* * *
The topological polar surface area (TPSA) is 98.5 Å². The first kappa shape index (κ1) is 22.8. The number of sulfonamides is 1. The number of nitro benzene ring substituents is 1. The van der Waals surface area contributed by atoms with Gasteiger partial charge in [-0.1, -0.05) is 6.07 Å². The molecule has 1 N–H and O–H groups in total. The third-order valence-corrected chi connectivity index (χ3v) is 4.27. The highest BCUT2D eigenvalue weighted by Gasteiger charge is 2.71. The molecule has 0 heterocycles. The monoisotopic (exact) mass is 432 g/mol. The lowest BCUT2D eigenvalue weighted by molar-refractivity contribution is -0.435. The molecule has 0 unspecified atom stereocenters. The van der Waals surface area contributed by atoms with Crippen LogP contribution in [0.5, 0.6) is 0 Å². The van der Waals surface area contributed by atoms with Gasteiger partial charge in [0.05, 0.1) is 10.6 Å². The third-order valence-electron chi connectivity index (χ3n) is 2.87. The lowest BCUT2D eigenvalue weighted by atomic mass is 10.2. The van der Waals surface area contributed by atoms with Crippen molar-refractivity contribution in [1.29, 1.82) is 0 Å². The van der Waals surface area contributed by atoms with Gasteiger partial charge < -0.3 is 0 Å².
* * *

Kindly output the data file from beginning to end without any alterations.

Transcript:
The topological polar surface area (TPSA) is 98.5 Å². The first kappa shape index (κ1) is 22.8. The number of sulfonamides is 1. The number of nitro benzene ring substituents is 1. The van der Waals surface area contributed by atoms with Gasteiger partial charge in [-0.1, -0.05) is 6.07 Å². The molecule has 1 N–H and O–H groups in total. The third-order valence-corrected chi connectivity index (χ3v) is 4.27. The highest BCUT2D eigenvalue weighted by Gasteiger charge is 2.71. The molecule has 0 heterocycles. The monoisotopic (exact) mass is 432 g/mol. The lowest BCUT2D eigenvalue weighted by molar-refractivity contribution is -0.435. The molecule has 0 unspecified atom stereocenters. The van der Waals surface area contributed by atoms with Crippen LogP contribution in [0.5, 0.6) is 0 Å². The van der Waals surface area contributed by atoms with Gasteiger partial charge in [0.05, 0.1) is 10.6 Å². The third-order valence-electron chi connectivity index (χ3n) is 2.87. The lowest BCUT2D eigenvalue weighted by atomic mass is 10.2. The van der Waals surface area contributed by atoms with Crippen molar-refractivity contribution in [1.29, 1.82) is 0 Å². The van der Waals surface area contributed by atoms with Gasteiger partial charge < -0.3 is 0 Å².